Afghanistan, the Culture


32 pages
Contains Photos, Illustrations, Index
ISBN 0-7787-9705-8
DDC j958.1




Christine Linge MacDonald, a past director of the Toronto & District
Parent Co-operative Preschool Corporation and a freelance writer, is an
elementary-school teacher in Whitby.


These very timely additions to the Lands, Peoples, and Cultures series
focus on two countries very much in the news recently. Students, both
Muslim and non-Muslim, struggle to comprehend and express the deep
relationships between religion, culture, politics, and geography that
affect these nations. A careful reading of these volumes could be a step
toward gaining this understanding.

The physical beauty and remarkable differences of these two bordering
countries are amply illustrated in the two “Land” volumes. Most
pages feature two bright photographs of terrain, crops, or human
activity. The exploration of Pakistan starts with a vivid trip down the
Indus River, continues through the famous Khyber Pass, and looks at the
many violent weather phenomena that afflict the country. We meet the
Punjabis and other Pakistani peoples and learn about their cities,
industries, crops, and archaeology. The volume ends with a description
of flora and fauna, a glossary, and an index. Afghanistan, the Land
begins by showing us many spectacular views of one of the highest lands
in the world and the famous Desert of Death. In addition to exploring
the usual geographic topics, the book takes a sombre look at the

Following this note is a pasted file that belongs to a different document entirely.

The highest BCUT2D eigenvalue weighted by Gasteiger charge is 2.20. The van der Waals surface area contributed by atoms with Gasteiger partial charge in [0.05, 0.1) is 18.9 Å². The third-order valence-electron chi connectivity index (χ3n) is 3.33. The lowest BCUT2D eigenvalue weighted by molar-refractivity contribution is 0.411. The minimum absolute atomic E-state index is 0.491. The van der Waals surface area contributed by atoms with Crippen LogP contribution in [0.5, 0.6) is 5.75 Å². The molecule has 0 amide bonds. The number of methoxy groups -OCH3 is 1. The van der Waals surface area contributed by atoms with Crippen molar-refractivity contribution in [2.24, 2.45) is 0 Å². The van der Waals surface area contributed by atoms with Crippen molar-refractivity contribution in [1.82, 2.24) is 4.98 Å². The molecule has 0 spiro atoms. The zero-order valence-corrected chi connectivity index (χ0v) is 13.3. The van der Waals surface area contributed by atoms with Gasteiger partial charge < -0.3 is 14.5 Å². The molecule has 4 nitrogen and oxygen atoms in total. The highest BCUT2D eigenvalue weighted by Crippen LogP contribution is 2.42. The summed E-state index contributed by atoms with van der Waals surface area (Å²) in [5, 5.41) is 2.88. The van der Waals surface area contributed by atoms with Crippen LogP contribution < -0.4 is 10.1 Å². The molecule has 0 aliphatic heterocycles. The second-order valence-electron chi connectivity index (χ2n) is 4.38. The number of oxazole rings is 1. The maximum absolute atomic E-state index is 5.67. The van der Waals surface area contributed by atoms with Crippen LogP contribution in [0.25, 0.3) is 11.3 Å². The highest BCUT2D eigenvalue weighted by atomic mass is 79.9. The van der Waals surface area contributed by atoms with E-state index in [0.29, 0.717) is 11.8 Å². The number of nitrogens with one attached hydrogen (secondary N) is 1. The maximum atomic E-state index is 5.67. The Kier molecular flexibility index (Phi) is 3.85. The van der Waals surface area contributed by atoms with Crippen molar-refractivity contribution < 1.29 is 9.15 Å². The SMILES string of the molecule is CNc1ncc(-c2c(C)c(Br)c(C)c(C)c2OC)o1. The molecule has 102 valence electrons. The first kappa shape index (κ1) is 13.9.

terrible land-mine problem (five to seven million mines lie hidden).

Each “People” book begins with a historical look at the country,
and moves on to describe the various ethnic groups. It also examines
many aspects of everyday life, such as school, work, sports, village and
city ways, clothing, and food. Women’s experiences during the Taliban
rule are handled openly yet in a non-confrontational tone. Again, a
large selection of bright, up-to-date photographs bring the stories of
the Afghani and Pakistani people to life.

The “Culture” volumes both start with a look at the wide-ranging
influence of Islam in worship, religious festivals, schooling, music,
and architecture. Traditional music, dance, clothing, and sports are
examined, and both volumes end with a traditional folk tale, emphasizing
the cultural importance of the art of storytelling in these nations.

All of the glossy volumes, which are protected by sturdy bindings, are
highly recommended.


Banting, Erinn., “Afghanistan, the Culture,” Canadian Book Review Annual Online, accessed July 21, 2024,